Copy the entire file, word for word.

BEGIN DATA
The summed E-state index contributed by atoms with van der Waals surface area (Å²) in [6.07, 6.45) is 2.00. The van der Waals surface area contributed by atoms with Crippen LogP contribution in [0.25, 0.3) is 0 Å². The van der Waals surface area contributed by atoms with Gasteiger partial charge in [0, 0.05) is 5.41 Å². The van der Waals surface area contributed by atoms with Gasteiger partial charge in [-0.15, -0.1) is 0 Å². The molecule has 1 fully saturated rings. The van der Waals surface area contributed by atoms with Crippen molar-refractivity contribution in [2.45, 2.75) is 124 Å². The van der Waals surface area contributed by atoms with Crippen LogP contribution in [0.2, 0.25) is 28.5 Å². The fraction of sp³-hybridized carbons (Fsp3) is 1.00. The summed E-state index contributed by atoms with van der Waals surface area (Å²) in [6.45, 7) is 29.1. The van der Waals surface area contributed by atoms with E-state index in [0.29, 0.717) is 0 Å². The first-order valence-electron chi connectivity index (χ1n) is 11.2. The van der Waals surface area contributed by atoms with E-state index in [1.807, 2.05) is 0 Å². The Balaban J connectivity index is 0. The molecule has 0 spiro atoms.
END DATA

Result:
The summed E-state index contributed by atoms with van der Waals surface area (Å²) in [6.07, 6.45) is 2.00. The van der Waals surface area contributed by atoms with Crippen LogP contribution in [0.25, 0.3) is 0 Å². The van der Waals surface area contributed by atoms with Gasteiger partial charge in [0, 0.05) is 5.41 Å². The van der Waals surface area contributed by atoms with Gasteiger partial charge in [-0.15, -0.1) is 0 Å². The molecule has 1 fully saturated rings. The van der Waals surface area contributed by atoms with Crippen molar-refractivity contribution in [2.45, 2.75) is 124 Å². The van der Waals surface area contributed by atoms with Crippen LogP contribution in [0.2, 0.25) is 28.5 Å². The fraction of sp³-hybridized carbons (Fsp3) is 1.00. The summed E-state index contributed by atoms with van der Waals surface area (Å²) in [6.45, 7) is 29.1. The van der Waals surface area contributed by atoms with E-state index in [0.29, 0.717) is 0 Å². The first-order valence-electron chi connectivity index (χ1n) is 11.2. The van der Waals surface area contributed by atoms with E-state index in [1.807, 2.05) is 0 Å². The Balaban J connectivity index is 0. The molecule has 0 spiro atoms.